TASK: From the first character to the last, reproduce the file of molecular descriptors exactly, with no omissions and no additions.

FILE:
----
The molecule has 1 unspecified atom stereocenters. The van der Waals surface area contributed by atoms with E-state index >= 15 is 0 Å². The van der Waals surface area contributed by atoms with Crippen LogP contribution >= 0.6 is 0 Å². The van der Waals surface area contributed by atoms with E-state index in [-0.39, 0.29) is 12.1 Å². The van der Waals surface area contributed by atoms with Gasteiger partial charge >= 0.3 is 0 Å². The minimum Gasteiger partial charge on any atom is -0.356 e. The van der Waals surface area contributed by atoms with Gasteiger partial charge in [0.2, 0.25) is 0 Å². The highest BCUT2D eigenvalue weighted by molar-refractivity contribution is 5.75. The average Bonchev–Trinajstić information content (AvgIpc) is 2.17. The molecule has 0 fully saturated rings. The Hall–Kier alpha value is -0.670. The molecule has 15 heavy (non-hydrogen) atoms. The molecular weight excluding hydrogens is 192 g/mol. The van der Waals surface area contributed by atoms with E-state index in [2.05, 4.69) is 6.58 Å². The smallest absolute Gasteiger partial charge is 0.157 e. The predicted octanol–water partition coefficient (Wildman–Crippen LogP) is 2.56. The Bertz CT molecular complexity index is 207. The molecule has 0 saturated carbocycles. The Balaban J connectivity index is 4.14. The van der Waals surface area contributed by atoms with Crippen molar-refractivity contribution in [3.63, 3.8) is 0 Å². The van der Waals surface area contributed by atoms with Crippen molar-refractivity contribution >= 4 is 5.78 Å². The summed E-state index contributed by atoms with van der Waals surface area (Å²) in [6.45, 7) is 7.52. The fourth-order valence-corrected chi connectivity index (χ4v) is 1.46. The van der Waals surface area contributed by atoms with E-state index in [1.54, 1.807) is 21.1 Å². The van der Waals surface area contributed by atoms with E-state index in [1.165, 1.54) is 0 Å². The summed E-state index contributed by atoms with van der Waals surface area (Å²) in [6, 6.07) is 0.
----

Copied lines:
The molecule has 1 unspecified atom stereocenters. The van der Waals surface area contributed by atoms with E-state index >= 15 is 0 Å². The van der Waals surface area contributed by atoms with Crippen LogP contribution >= 0.6 is 0 Å². The van der Waals surface area contributed by atoms with E-state index in [-0.39, 0.29) is 12.1 Å². The van der Waals surface area contributed by atoms with Gasteiger partial charge >= 0.3 is 0 Å². The minimum Gasteiger partial charge on any atom is -0.356 e. The van der Waals surface area contributed by atoms with Gasteiger partial charge in [0.2, 0.25) is 0 Å². The highest BCUT2D eigenvalue weighted by molar-refractivity contribution is 5.75. The average Bonchev–Trinajstić information content (AvgIpc) is 2.17. The molecule has 0 fully saturated rings. The Hall–Kier alpha value is -0.670. The molecule has 15 heavy (non-hydrogen) atoms. The molecular weight excluding hydrogens is 192 g/mol. The van der Waals surface area contributed by atoms with E-state index in [2.05, 4.69) is 6.58 Å². The smallest absolute Gasteiger partial charge is 0.157 e. The predicted octanol–water partition coefficient (Wildman–Crippen LogP) is 2.56. The Bertz CT molecular complexity index is 207. The molecule has 0 saturated carbocycles. The Balaban J connectivity index is 4.14. The van der Waals surface area contributed by atoms with Crippen molar-refractivity contribution in [3.63, 3.8) is 0 Å². The van der Waals surface area contributed by atoms with Crippen molar-refractivity contribution >= 4 is 5.78 Å². The summed E-state index contributed by atoms with van der Waals surface area (Å²) in [6.45, 7) is 7.52. The fourth-order valence-corrected chi connectivity index (χ4v) is 1.46. The van der Waals surface area contributed by atoms with E-state index in [1.54, 1.807) is 21.1 Å². The van der Waals surface area contributed by atoms with E-state index in [1.165, 1.54) is 0 Å². The summed E-state index contributed by atoms with van der Waals surface area (Å²) in [6, 6.07) is 0.